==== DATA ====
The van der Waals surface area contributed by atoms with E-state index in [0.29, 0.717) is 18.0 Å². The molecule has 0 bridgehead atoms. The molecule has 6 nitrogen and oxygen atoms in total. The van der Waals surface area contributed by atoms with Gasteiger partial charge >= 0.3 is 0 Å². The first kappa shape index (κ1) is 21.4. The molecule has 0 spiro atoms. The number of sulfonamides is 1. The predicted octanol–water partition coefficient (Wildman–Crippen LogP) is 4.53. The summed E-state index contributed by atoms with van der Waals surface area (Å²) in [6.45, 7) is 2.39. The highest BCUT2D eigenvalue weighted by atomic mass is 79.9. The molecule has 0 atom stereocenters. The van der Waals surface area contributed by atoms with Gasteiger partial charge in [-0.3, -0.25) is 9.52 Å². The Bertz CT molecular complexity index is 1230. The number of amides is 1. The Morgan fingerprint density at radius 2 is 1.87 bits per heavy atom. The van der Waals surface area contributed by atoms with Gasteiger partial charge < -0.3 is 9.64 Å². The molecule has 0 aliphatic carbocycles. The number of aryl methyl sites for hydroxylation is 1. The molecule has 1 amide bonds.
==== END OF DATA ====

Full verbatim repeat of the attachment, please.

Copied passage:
The van der Waals surface area contributed by atoms with E-state index in [0.29, 0.717) is 18.0 Å². The molecule has 0 bridgehead atoms. The molecule has 6 nitrogen and oxygen atoms in total. The van der Waals surface area contributed by atoms with Gasteiger partial charge >= 0.3 is 0 Å². The first kappa shape index (κ1) is 21.4. The molecule has 0 spiro atoms. The number of sulfonamides is 1. The predicted octanol–water partition coefficient (Wildman–Crippen LogP) is 4.53. The summed E-state index contributed by atoms with van der Waals surface area (Å²) in [6.45, 7) is 2.39. The highest BCUT2D eigenvalue weighted by atomic mass is 79.9. The molecule has 0 atom stereocenters. The van der Waals surface area contributed by atoms with Gasteiger partial charge in [-0.3, -0.25) is 9.52 Å². The Bertz CT molecular complexity index is 1230. The number of amides is 1. The Morgan fingerprint density at radius 2 is 1.87 bits per heavy atom. The van der Waals surface area contributed by atoms with Gasteiger partial charge < -0.3 is 9.64 Å². The molecule has 0 aliphatic carbocycles. The number of aryl methyl sites for hydroxylation is 1. The molecule has 1 amide bonds.